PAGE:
On March 16, by a vote of 13–2, the International Court of Justice (ICJ) in the Hague issued a landmark ruling ordering the Russian Federation and its paramilitary forces to immediately suspend its military operations in the territory of Ukraine.
Only judges from the Russian Federation and China dissented. The ICJ is the United Nations’ court for resolving disputes between nations, established in June 1945 by the Charter of the United Nations and seated at the Peace Palace in The Hague, The Netherlands. With the provisional measures order, the World Court added its authority as principal judicial organ of the United Nations to international demands that Russia stop its invasion of Ukraine.
The Court’s Order vindicated the request of a team of lawyers, including Sterling Professor of International Law Harold Hongju Koh, who argued on behalf of Ukraine on March 7 in a suit filed against Russia at the International Court of Justice (ICJ) in the Hague.
On Feb. 26, Ukraine requested an urgent decision ordering Russia to halt all military action after its invasion last week. The request argued that Russia had created a judicial dispute regarding the application and interpretation of the 1948 Convention on the Prevention and Punishment of the Crime of Genocide (“Genocide Convention”), which both Russia and Ukraine have ratified.
The Court granted all key elements of Ukraine’s request. Under today’s provisional measures order, Russian military and irregular armed groups supported by Russia are required to immediately suspend all military operations in the territory of Ukraine. The Court’s order recognizes the Ukrainian people’s urgent need for protection against Russia’s unlawful aggression and attacks on civilians. The Court’s order, which is legally binding under international law, orders Russia immediately to comply with the order.
“This is a landmark victory for Ukraine and international law,” Koh said. “The ruling presumptively repudiates Russia’s claims that it is acting lawfully to prevent genocide and recognizes that Putin and Russia are isolated outlaws in an interdependent world of international law. By finding prima facie jurisdiction, the ICJ ensures that the case before it will continue, where Ukraine will now have the opportunity to present in detail its claims and evidence, and seek full reparation for all the damage caused by Russia’s unlawful acts.”
Koh rejected the argument that the World Court has no enforcement authority.
“Of course, the same could be said for every court, including the U.S. Supreme Court,” he said. “Now that the ICJ has said what the law is, it has dispelled any veneer of legality around Putin’s actions. That brands him as an outlaw, further isolates him, and strengthens the case for further sanctions and accountability measures if he persists. Today’s ruling should strengthen the resolve of every country, and every international institution, to reinforce the Court’s order, stop Russian aggression, sanction the perpetrators, and bring them to justice.”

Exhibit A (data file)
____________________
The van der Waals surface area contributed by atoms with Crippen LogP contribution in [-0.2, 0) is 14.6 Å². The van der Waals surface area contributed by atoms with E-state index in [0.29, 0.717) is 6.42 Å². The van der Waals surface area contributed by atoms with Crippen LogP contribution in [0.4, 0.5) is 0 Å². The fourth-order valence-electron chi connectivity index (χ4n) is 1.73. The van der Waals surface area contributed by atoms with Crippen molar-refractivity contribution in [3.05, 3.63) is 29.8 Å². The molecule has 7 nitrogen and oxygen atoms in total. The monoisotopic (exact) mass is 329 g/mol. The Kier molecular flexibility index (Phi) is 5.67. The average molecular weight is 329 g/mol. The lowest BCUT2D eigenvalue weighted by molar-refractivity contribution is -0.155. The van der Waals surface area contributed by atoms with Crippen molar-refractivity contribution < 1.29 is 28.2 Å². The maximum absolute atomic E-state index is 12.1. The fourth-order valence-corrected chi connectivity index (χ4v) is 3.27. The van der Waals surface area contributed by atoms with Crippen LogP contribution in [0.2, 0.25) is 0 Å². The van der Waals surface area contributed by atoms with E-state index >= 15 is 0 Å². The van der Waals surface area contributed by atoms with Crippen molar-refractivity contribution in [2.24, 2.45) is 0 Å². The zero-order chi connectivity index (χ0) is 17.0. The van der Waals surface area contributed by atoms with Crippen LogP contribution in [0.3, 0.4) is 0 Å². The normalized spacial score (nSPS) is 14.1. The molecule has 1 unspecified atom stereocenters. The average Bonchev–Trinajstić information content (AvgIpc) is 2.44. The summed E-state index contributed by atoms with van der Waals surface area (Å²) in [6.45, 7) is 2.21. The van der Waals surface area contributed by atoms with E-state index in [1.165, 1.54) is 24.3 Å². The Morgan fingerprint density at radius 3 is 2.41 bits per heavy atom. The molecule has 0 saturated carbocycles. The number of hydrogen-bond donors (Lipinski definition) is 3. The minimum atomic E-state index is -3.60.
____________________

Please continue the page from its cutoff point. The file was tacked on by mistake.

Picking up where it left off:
Koh is Sterling Professor of International Law at Yale Law School, where he has taught since 1985, and served as Dean from 2004–09. He is one of the nation’s leading experts in public and private international law, national security law, and human rights. From 2009–13, he served as the 22nd Legal Adviser of the U.S. Department of State in the Obama Administration, and in 2021, he returned to the Office of the Legal Adviser at the start of the Biden Administration as Senior Adviser, the senior political appointee in that office.
WATCH THE HEARING in Ukraine v. Russian Federation [Professor Harold Hongju Koh’s closing begins at 2:40:08]
Russia had claimed “that acts of genocide have occurred in the Luhansk and Donetsk oblasts of Ukraine” as a basis for launching what it calls a “special military operation” against many Ukrainian cities. Ukraine’s application argued that “[t]he parties…have a factual dispute as to whether genocide, which is defined by Article II of the Genocide Convention, has occurred or is occurring in the Luhansk and Donetsk oblasts of Ukraine.” And that “the parties also have a legal dispute as to whether, as a consequence of Russia’s unilateral assertion that genocide is occurring, Russia has any lawful basis to take military action in and against Ukraine to prevent and punish genocide pursuant to Article I of the Genocide Convention.” The Court today found sufficient grounds to conclude that this dispute exists creating prima facie jurisdiction for the Court to proceed on the merits.
Russia declined to appear in the oral hearing held before the World Court on March 7, and the Court cast severe doubt on Russia’s claims in its ruling. Koh said, “Ironically, Russia’s lies gave prima facie jurisdiction to the Court, and authorized it to issue its important ruling against Russia today.”
In addition to Koh, Ukraine is represented before the ICJ by a team of litigators from Covington & Burling LLP, along with Professor Jean-Marc Thouvenin of Paris-Nanterre University. Ukraine’s Agents before the Court are Anton Korynevych, the Permanent Representative of the President of Ukraine in the Autonomous Republic of Crimea, and Oksana Zolotaryova, Director of the International Law Department in the Ministry of Foreign Affairs of Ukraine. Koh was previously involved in a Ukrainian case against Russia at the ICJ in 2017, after the downing of Malaysia Airlines Flight 17, when the Ministry of Foreign Affairs reached out for legal advice. That earlier relationship led to Koh’s involvement in the current case.